This is a unique and moving film, how will you direct people to respond after they see it?
The great thing about this film is that it’s been created completely to serve as a 4-D rockumentary, meaning that the fourth dimension is the participation of everyone. When they see the film on October 10, they’re going to have an opportunity to respond directly from their seats. Literally buying a ticket and seeing this film tangibly affects the issue of slavery. At the end of the film you’re going to be given an opportunity to text-donate, either give money or join the cause, right there from your seat. You won’t leave the room without actually joining the movement.
How was the film funded?
Through private donations and professional services donated. Not a ton of money, still a sacrifice for some people, but not a ton, not what you’d think. An incredible amount of donated services—donated film, donated lights, donated cameras, donated time, donated professional services. So I think what you’re looking at is a very collected effort and again it’s a metaphor for this kind of open-source activism.
What exactly do you mean by open-source activism?
Opening the code to changing the world. If you’re going to try and change an issue as complex as human trafficking it’s not just going to happen from governments and NGOs. They actually need our support, not just financially, they need us to actually start taking action ourselves and doing things about this.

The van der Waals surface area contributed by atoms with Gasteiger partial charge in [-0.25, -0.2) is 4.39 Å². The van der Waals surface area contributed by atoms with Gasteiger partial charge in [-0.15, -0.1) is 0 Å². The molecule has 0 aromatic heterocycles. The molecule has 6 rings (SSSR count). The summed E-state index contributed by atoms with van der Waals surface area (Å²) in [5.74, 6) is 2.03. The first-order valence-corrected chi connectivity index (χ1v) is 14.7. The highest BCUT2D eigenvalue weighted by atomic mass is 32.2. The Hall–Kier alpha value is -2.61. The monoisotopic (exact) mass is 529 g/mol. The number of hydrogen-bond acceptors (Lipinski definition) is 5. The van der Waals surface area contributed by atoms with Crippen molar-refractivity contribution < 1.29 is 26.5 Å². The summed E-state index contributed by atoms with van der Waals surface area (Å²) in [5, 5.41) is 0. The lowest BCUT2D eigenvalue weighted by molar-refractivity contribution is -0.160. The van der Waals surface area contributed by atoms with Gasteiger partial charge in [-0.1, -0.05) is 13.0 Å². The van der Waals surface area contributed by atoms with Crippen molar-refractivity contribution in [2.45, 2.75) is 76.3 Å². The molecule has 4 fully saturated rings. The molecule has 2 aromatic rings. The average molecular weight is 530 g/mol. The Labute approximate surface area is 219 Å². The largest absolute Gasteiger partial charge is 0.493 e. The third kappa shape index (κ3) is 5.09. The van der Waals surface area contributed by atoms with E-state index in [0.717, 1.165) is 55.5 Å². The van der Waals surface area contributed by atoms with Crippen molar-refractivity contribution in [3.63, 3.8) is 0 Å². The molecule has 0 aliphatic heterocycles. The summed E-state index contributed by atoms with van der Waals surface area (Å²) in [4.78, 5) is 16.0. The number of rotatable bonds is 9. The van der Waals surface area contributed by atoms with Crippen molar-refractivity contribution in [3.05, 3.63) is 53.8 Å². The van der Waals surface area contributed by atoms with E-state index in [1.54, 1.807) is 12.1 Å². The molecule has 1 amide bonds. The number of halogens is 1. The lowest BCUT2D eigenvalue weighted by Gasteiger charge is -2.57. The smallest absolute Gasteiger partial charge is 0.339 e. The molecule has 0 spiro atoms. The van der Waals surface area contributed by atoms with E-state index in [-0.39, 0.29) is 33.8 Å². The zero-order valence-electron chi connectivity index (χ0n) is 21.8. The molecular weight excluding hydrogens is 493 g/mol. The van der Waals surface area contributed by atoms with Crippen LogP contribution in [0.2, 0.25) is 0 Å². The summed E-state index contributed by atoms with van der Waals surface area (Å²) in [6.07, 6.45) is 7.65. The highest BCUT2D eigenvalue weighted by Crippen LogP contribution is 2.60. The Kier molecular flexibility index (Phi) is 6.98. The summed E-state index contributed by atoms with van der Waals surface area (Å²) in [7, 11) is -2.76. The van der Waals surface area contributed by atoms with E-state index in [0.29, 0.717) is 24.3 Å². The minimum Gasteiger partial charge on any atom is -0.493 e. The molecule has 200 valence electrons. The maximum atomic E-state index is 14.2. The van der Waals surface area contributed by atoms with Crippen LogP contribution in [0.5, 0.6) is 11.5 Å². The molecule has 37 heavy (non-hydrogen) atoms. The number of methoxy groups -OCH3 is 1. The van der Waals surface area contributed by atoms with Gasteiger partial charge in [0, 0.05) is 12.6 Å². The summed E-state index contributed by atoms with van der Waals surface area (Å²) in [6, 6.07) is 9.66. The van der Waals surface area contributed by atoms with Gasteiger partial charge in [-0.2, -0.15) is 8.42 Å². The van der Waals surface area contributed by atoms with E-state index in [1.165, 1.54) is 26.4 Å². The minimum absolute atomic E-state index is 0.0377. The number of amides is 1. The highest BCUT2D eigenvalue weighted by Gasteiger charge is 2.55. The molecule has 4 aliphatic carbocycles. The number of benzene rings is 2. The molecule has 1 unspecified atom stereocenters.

What would you say to ministry leaders about partnering with Call+Response?
Habakkuk 2:4 says, “The just shall live by faith alone.” We need to be sober minded about justice because justice is the push against the system that seeks to corrupt and destroy. I think several faiths have some kind of system like that, the Bible certainly does. In talking about powers or principalities you’re talking about a system and systems. [Human trafficking] is a business, it’s a system and these things don’t just fall because people get really excited about the fact that these things should fall. It is pure faith. Justice is an uphill battle and many times it’s unrewarding and it’s kind of sexy, but no one should ever stop and talk about how sexy they are for doing justice. Those who are paying attention to that probably aren’t doing a lot of work. It’s purely by faith that you can accomplish these things and you realize at the end of the day the work of justice is collaborative and providential. You can’t go after justice issues without having some penchant for the miraculous.
Call+Response opens in theaters this Friday. To find out more about how you can partner in the fight against human trafficking visit www.callandresponse.com.